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B&D Ski Leashes


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The backcountry ski touring leash from B&D is designed to alleviate the need to detach and attach your skis while putting on your climbing skins. The 1980s phone-style elastic cord stretches enough so you can lift your skis to put on your skins. This means you won’t lose your ski during transitions. It also allows for more slack in the line when your bindings release in a fall. Last but certainly not least, the leashes come with a breakaway feature to help prevent your skis from pulling you under in an avalanche. With enough force, a link in the chain brakes so you can swim to safety (hopefully, *gulp*).

  • Coiled cord dissipates energy in a fall, reducing peak force on the leash.
  • Two fuse links included that will break at either 40lb or 60lb of force.
  • Also comes with Vinyl tubing to protect the cord in wear areas.
  • Cords extend to 6 feet, which may keep your sharp edges away.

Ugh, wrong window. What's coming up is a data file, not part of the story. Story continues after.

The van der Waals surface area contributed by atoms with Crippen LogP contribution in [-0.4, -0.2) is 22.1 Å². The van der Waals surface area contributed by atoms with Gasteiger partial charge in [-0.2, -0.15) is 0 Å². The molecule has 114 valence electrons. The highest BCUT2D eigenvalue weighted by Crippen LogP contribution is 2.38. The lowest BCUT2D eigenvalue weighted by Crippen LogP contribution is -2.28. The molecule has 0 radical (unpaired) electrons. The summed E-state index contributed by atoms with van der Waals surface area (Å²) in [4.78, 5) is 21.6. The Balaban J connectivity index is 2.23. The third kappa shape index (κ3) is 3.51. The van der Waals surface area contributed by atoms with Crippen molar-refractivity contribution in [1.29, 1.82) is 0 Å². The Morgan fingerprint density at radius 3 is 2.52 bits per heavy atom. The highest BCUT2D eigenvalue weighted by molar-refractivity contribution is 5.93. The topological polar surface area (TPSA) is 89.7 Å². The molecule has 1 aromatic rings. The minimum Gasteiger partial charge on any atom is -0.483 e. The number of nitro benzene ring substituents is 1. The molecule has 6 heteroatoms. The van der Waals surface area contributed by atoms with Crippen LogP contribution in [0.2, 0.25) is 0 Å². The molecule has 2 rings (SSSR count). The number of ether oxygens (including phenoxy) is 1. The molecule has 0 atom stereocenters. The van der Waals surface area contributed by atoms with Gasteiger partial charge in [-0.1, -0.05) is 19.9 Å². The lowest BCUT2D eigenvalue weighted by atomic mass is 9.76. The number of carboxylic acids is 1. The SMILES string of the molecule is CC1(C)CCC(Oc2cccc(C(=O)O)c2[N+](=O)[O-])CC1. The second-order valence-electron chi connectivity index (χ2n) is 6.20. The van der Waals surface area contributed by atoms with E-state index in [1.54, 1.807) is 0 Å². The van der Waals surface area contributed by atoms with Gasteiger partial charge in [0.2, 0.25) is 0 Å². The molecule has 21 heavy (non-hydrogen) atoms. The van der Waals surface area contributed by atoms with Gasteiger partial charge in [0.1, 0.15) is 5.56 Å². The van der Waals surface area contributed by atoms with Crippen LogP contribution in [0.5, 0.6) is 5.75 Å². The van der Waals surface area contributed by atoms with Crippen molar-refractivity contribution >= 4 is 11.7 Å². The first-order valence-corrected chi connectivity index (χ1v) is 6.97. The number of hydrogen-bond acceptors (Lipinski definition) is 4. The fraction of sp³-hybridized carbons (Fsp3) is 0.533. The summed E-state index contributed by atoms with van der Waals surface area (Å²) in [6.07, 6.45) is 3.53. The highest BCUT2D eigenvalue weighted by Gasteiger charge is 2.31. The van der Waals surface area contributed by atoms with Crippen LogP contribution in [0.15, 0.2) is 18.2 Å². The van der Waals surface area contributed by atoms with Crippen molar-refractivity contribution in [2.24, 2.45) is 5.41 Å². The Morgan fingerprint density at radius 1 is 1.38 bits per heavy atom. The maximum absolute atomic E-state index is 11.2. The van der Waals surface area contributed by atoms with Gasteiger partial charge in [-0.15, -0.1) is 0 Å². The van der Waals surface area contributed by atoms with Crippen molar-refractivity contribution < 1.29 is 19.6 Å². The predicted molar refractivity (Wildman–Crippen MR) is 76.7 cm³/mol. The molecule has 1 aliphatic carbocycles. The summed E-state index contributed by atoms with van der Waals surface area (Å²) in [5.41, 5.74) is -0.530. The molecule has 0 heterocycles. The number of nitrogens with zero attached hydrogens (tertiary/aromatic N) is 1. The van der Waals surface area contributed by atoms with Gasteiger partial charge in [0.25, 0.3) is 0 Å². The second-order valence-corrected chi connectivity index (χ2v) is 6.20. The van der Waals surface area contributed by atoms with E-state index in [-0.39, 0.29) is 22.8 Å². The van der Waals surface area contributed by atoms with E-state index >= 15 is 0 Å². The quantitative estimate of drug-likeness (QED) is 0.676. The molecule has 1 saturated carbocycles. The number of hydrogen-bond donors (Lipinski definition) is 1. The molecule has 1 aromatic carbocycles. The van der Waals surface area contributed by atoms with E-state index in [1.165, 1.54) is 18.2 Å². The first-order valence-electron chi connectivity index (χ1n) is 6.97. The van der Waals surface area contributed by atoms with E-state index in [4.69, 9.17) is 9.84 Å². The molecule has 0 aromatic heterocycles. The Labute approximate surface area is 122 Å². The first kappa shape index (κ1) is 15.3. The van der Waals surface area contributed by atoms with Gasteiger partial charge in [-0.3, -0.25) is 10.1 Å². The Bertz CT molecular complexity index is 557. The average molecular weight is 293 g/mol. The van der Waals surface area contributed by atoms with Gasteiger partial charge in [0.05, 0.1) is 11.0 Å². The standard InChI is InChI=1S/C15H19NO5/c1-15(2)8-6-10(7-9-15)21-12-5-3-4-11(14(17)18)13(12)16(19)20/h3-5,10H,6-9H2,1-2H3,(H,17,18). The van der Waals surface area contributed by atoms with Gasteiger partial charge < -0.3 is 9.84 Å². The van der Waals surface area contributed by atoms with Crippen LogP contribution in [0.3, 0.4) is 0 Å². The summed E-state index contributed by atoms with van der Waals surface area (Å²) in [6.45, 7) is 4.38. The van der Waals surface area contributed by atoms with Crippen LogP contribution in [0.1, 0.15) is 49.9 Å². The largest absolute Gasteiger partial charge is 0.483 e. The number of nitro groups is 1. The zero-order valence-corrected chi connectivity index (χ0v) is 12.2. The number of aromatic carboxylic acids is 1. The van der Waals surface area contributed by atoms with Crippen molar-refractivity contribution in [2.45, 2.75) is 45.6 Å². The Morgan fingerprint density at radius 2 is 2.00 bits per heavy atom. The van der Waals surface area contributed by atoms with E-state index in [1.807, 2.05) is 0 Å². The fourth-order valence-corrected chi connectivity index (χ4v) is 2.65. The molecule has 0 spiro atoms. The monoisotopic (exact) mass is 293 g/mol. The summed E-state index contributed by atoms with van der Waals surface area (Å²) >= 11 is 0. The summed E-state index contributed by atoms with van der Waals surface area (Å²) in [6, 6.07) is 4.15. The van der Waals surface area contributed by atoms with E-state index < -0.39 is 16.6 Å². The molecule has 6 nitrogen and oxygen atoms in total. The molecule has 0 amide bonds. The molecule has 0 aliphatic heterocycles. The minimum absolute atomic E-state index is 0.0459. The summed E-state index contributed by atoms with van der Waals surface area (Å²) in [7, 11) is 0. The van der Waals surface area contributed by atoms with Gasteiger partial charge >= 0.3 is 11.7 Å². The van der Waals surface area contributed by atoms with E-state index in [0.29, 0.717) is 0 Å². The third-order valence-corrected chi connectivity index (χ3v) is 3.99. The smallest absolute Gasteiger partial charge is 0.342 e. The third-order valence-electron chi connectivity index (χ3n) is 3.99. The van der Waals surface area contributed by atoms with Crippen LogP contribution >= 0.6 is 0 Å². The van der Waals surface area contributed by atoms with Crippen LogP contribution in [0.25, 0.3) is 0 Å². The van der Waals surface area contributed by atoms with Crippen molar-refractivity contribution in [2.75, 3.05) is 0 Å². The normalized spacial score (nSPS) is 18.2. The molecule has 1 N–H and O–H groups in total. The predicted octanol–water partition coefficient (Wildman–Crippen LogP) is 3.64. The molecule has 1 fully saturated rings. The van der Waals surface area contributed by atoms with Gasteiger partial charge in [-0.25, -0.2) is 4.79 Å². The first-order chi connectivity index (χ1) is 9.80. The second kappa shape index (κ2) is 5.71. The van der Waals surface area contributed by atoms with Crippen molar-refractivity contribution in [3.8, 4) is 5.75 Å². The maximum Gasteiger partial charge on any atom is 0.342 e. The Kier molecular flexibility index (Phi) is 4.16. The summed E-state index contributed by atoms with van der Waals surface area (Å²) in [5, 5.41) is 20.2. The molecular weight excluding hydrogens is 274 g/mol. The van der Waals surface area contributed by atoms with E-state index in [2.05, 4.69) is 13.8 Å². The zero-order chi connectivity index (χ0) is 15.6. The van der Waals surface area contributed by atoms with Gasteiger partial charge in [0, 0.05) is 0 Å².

• Snap-hook is easy to operate with gloves for quick operation.
  • Cord can be wrapped around your boot to stay out of the way.

Questions & Reviews

lance j (used product regularly)
For starters, I am not a fan of ski brakes. I prefer a leash - it makes me more confident that my ski is going to stay a ski and not turn into a scavenger hunt. After a day on the stock Dynafit leashes that came with my Speed Radicals, I decided that I wanted a bit more length and versatility with the leash. Fortunately, I'd seen these leashes while looking on B&D's website for some toe riser plates for the same bindings (before SkiMo.co carried B&D, otherwise I would have ordered from you guys...).

The pros of the B&D leashes are that they have a break link that will separate you and your skis in the event of an avalanche, and that they have plenty of length to keep you out of harm's way if you yard on the descent. The long and short of these leashes (not sure whether the pun was intended or not) is that they work, and they are a nice upgrade from the Dynafit leashes in my opinion.

The only down side of the leashes is that they are long, so if you prefer to clip to the front of your boot, you'll end up with a lot of extra leash flopping around, and if you leash around your cuff, I keep getting them stuck in my walk/ski lever. Neither situation is awful, and if I just stopped and thought for a second as I was attaching the leashes when I'm in walk mode at the bottom of the mountain, then the second issue would be solved.
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